Naruto Shippuden is, thus far, a compelling evolution of the Naruto saga. The great action to which we’ve grown accustom is still there, but the maturing cast and their growing lives bring a much needed balance to years of inconsequential combat.
2010 TV Series (episodes 31-34). DVD, bilingual, $24.92. Distributor: Viz Media.
With Gaara on the brink of death, only Naruto and Granny Chiyo can combine chakra in the hopes of performing the Reanimation Ninjutsu. Worse still, team Kakashi is missing, well, Kakashi! While he recovers from his use of the Mangekyo Sharingan, Naruto tries to recruit a new member from the village. Nevertheless, the chosen replacement is not necessarily a beloved friend!
Okay, okay, I’ve finally sat down to review some Naruto Shippuden. And I know in the past I’ve often gone against the grain of Naruto fans – and they are vast, just attend any anime or comic con and look at the cosplayers. But for the older anime set, the hyperactive ninja-in-training, his dreamy-eyed pals, and their need to call out techniques like pool shots during combat is often too juvenile to enjoy. But, hey, I get it. This is geared toward a younger demographic. And as I’ve said before, I can see kids going to bed dreaming about their own Naruto-style ninja training. Still, Naruto was just too reminiscent of Western cartoons from my youth. Lot’s of big talk, lot’s of choreographed action, and no real consequences: no real death.
At any rate, the Shippuden chronicles are something else. I’m growing very fond of the older Naruto. With maturity comes more dramatic and serious episodic content. This first episode of this DVD, “The Legacy” is a good example. Gaara is essentially dead. And the weight of this fact visually hangs upon the faces and bodies of our teenage ninja. The choice of Chiyo, along with Naruto’s help, to give up her chakra to revive him creates a scene shrouded in solemnity. For the first time, these characters felt real.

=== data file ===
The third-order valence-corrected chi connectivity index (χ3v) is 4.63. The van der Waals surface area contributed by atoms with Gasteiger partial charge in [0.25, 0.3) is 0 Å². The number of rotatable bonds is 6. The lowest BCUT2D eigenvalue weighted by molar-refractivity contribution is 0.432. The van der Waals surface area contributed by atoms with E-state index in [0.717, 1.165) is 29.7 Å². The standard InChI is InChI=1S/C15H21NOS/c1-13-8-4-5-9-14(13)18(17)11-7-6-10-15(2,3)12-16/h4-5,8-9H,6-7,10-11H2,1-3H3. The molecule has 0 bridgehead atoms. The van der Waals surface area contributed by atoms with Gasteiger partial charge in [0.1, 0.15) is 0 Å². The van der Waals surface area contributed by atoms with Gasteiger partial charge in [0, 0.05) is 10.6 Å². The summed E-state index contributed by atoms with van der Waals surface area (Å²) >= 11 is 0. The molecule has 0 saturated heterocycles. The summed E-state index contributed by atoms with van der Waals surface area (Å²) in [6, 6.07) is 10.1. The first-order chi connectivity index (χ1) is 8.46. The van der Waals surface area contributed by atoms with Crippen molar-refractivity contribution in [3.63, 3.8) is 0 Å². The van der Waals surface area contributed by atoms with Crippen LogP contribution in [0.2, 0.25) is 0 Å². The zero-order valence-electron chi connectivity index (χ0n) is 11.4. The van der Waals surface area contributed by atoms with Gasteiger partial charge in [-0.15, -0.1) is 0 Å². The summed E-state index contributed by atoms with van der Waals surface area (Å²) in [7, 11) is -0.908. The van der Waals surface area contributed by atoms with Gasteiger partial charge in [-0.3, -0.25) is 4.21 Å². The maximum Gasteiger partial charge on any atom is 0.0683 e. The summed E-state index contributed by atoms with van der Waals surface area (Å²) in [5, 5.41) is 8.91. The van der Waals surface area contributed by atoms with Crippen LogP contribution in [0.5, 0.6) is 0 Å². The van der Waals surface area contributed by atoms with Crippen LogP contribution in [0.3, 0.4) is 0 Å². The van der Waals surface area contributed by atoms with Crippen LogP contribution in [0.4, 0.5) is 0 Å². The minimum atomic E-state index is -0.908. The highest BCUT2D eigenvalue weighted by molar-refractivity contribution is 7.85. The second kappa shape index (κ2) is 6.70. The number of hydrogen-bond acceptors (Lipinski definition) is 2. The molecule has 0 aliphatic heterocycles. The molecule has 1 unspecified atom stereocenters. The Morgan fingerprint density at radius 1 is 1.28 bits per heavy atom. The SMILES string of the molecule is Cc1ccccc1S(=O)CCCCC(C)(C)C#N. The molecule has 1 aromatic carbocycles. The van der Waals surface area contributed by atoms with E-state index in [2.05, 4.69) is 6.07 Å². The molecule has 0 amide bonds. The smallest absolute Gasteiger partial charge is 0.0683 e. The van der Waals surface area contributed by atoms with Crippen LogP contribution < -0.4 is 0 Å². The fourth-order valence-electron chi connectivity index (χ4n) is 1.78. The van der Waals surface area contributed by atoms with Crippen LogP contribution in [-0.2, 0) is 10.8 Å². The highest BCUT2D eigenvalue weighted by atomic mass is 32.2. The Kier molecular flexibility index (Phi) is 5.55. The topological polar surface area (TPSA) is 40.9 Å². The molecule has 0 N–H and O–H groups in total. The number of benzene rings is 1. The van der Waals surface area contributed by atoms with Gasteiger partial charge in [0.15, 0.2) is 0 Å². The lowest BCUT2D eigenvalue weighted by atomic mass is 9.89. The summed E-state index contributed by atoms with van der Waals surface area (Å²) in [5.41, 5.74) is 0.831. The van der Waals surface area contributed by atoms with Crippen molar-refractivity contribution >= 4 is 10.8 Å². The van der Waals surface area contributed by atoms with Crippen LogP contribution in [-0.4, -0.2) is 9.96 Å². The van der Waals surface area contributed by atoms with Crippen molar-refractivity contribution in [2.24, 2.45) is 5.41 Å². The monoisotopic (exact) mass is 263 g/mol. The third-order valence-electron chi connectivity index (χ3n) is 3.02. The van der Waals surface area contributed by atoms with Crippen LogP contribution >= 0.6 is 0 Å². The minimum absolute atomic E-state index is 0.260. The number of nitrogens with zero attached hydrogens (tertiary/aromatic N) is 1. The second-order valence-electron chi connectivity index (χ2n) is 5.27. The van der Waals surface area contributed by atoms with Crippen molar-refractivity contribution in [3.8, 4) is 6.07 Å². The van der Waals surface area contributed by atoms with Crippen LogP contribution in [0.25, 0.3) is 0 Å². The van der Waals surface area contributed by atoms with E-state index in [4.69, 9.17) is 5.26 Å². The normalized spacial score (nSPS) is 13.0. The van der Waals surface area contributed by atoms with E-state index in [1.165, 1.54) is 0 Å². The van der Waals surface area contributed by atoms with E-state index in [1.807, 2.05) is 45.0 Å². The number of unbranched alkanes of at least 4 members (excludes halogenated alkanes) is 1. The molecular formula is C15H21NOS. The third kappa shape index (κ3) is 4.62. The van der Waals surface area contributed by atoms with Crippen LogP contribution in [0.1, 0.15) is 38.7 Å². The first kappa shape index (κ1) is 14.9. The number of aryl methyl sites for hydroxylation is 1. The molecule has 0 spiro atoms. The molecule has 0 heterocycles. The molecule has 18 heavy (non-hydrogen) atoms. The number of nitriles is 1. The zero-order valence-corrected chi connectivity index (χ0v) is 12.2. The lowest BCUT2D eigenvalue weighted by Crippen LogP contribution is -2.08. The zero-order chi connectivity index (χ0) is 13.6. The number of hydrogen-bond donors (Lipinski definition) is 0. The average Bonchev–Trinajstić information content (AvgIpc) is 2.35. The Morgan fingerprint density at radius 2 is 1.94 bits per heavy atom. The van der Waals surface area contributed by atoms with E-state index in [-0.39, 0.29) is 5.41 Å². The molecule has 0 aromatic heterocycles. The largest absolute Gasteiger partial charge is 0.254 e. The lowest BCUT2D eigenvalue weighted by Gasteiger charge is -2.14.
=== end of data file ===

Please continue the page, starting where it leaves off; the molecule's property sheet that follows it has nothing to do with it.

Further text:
What I like about this DVD is that the weight of life and death sits upon everyone’s shoulders. Sakura, in particular, is starting to dislike Naruto’s eagerness to join every mission, no matter how dangerous. And the true, duplicitous power of the nine tailed fox, which rests inside Naruto, may be dangerous to all shinobi!
As Sponson said, "everything get's real sooner than later."
But don’t worry! This is still Naruto. As Team Kakashi is reorganized, hijinks, pranks, and awkward teenage moments still decorate these episodes like icing on a cake. And even if the new member Sai is like the emo ninja in women’s stretch pants, this anime is heading somewhere good.
And so, Naruto Shippuden is, thus far, a compelling evolution of the Naruto saga. The great action to which we’ve grown accustom is still there, but the maturing cast and their growing lives bring a much needed balance to years of inconsequential combat.
Change, I guess, is the word of the day for Naruto Shippuden. And I like it.